Monday, April 25, 2022

Has Hawking's Black Hole Information Paradox Been Resolved? (Video of MSU Theory Seminar 4/22/2022)


Theory seminar at Michigan State University April 22 2022. 

Title: Has Hawking's Black Hole Information Paradox Been Resolved? 

Abstract: In 1976 Stephen Hawking argued that black holes cause pure states to evolve into mixed states. Put another way, quantum information that falls into a black hole does not escape in the form of radiation. Rather, it vanishes completely from our universe, thereby violating a fundamental property of quantum mechanics called unitarity. I give a pedagogical introduction to this paradox, suitable for non-experts. Then I discuss recent results concerning the quantum state of the gravitational field of a compact matter source. These results demonstrate the existence of quantum hair, violating the classical No Hair Theorems. I then discuss how this quantum hair affects Hawking radiation, allowing unitary evaporation of black holes. 

Thursday, April 21, 2022

Carl Zha: Xinjiang, Ukraine, and U.S.-China relations — Manifold podcast #10


Carl Zha is the host of the Silk and Steel podcast, which focuses on China, history, culture, and politics. He is a former engineer now based in Bali, Indonesia. 

Find Carl on Twitter @CarlZha

Steve and Carl discuss: 

1. Carl’s background: Chongqing to Chicago, Caltech to Bali, Life as a digital nomad 

2. Xinjiang (35:20) 

3. Ukraine (1:03:51)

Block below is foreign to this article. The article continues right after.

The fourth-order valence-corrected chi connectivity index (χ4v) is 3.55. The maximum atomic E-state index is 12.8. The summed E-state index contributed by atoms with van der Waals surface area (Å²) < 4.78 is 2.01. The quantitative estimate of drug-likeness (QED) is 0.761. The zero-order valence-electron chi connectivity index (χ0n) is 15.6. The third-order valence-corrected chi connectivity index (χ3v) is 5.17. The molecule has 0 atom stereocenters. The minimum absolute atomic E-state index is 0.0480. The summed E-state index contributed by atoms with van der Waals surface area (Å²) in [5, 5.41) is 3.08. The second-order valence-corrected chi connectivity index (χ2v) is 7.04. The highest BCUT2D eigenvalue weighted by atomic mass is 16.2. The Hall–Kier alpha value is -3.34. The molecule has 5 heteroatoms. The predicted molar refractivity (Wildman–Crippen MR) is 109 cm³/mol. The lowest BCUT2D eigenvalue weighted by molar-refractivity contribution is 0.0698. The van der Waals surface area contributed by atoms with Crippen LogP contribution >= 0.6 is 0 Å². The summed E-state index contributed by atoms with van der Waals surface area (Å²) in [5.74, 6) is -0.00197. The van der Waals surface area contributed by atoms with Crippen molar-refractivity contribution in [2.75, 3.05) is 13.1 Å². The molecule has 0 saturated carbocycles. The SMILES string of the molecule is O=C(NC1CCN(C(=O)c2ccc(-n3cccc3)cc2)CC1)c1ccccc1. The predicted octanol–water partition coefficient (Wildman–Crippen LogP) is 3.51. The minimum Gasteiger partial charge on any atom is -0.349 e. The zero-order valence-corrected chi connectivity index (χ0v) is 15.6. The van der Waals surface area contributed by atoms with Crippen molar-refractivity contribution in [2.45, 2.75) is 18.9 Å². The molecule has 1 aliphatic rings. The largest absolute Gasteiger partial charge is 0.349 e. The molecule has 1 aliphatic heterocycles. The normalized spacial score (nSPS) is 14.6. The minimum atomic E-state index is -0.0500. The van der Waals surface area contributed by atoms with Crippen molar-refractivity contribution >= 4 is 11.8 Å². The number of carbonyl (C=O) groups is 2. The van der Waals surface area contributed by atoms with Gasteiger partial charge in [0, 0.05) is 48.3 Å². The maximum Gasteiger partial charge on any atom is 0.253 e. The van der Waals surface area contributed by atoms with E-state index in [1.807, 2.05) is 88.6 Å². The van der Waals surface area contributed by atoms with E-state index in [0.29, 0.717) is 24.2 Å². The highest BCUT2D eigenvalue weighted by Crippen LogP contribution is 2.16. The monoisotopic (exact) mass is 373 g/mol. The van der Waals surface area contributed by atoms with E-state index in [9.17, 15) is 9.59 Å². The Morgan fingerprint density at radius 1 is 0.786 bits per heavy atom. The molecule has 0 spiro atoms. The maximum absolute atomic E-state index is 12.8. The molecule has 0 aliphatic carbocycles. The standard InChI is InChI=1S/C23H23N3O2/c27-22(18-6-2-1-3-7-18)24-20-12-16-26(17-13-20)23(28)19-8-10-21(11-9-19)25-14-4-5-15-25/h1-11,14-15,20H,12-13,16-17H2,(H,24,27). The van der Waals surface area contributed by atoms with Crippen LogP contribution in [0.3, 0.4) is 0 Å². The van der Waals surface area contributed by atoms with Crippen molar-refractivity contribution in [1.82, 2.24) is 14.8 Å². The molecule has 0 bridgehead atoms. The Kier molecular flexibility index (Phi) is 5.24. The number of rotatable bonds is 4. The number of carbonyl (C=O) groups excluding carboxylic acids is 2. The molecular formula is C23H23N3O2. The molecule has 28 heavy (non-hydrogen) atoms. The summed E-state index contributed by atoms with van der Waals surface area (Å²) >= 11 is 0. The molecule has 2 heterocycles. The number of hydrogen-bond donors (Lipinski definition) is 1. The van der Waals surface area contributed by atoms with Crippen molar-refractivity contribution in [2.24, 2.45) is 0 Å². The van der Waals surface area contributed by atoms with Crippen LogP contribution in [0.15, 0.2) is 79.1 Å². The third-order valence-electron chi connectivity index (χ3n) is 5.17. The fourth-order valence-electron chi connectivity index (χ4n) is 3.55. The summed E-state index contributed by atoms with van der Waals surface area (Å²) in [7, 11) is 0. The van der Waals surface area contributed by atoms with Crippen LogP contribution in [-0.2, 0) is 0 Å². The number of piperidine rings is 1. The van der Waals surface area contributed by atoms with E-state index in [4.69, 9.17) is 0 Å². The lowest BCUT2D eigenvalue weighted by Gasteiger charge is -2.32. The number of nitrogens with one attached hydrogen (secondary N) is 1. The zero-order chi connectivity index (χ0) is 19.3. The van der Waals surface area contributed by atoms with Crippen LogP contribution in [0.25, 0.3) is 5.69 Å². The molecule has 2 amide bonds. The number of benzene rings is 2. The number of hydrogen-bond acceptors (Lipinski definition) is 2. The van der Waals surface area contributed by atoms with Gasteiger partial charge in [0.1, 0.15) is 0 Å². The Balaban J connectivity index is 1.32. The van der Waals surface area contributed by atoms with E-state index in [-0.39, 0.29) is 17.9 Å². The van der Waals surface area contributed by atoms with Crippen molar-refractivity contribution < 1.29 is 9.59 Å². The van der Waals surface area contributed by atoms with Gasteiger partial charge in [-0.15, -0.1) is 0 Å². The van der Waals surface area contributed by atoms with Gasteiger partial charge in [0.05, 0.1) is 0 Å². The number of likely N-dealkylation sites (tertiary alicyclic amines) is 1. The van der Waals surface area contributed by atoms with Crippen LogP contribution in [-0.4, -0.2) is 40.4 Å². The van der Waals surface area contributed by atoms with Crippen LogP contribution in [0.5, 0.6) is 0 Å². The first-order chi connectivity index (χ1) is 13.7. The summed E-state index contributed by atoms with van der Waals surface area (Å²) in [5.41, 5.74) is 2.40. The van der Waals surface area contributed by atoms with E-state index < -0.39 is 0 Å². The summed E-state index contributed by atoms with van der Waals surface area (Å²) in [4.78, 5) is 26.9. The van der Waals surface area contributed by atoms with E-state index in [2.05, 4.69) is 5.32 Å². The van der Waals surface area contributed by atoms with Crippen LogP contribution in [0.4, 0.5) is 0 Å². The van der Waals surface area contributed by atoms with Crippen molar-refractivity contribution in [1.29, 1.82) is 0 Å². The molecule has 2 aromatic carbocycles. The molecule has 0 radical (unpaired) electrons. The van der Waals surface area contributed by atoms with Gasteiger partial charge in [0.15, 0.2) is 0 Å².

4. China-Russia relationship (1:16:01) 

5. U.S.-China competition (1:49:26) 

Thursday, April 14, 2022

Black Hole Information and Quantum Hair in 10 minutes! (video)


This is a very nice 10 minute introduction to the black hole information paradox, and to our work on quantum hair. 

Parth G's video already has more than 10x as many views as my academic talk! Slides

Thursday, April 07, 2022

Scott Aaronson: Quantum Computing, Unsolvable Problems, & Artificial Intelligence — Manifold podcast #9


Scott Aaronson is the David J. Bruton Centennial Professor of Computer Science at The University of Texas at Austin, and director of its Quantum Information Center. Previously, he taught for nine years in Electrical Engineering and Computer Science at MIT. His research interests center around the capabilities and limits of quantum computers, and computational complexity theory more generally. 

Scott also writes the blog Shtetl Optimized: 

Steve and Scott discuss: 

1. Scott's childhood and education, first exposure to mathematics and computers. 

2. How he became interested in computational complexity, pursuing it rather than AI/ML. 

3. The development of quantum computation and quantum information theory from the 1980s to the present. 

4. Scott's work on quantum supremacy. 

5. AGI, AI Safety

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